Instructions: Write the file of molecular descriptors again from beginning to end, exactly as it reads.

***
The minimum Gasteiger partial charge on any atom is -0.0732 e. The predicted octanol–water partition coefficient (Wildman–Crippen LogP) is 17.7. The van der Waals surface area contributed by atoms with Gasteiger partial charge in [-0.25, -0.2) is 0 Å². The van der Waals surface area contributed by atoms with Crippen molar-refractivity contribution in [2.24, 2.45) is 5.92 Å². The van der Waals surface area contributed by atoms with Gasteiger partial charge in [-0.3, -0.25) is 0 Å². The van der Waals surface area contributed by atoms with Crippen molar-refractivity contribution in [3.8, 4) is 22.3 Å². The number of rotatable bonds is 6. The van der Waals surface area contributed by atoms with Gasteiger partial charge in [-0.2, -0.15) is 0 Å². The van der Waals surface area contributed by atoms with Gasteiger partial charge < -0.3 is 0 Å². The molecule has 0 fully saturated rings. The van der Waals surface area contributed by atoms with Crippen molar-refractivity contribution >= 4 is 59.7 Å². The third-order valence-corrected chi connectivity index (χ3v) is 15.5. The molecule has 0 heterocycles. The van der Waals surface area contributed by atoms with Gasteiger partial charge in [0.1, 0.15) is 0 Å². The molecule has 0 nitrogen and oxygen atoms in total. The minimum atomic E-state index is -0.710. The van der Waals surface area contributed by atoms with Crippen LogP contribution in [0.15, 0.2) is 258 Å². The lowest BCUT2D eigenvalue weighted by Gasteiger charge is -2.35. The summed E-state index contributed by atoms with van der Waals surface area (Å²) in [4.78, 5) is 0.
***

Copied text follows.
The minimum Gasteiger partial charge on any atom is -0.0732 e. The predicted octanol–water partition coefficient (Wildman–Crippen LogP) is 17.7. The van der Waals surface area contributed by atoms with Gasteiger partial charge in [-0.25, -0.2) is 0 Å². The van der Waals surface area contributed by atoms with Crippen molar-refractivity contribution in [2.24, 2.45) is 5.92 Å². The van der Waals surface area contributed by atoms with Gasteiger partial charge in [-0.3, -0.25) is 0 Å². The van der Waals surface area contributed by atoms with Crippen molar-refractivity contribution in [3.8, 4) is 22.3 Å². The number of rotatable bonds is 6. The van der Waals surface area contributed by atoms with Gasteiger partial charge in [-0.2, -0.15) is 0 Å². The van der Waals surface area contributed by atoms with Gasteiger partial charge < -0.3 is 0 Å². The molecule has 0 fully saturated rings. The van der Waals surface area contributed by atoms with Crippen molar-refractivity contribution >= 4 is 59.7 Å². The third-order valence-corrected chi connectivity index (χ3v) is 15.5. The molecule has 0 heterocycles. The van der Waals surface area contributed by atoms with Gasteiger partial charge in [0.1, 0.15) is 0 Å². The molecule has 0 nitrogen and oxygen atoms in total. The minimum atomic E-state index is -0.710. The van der Waals surface area contributed by atoms with Crippen LogP contribution in [0.15, 0.2) is 258 Å². The lowest BCUT2D eigenvalue weighted by Gasteiger charge is -2.35. The summed E-state index contributed by atoms with van der Waals surface area (Å²) in [4.78, 5) is 0.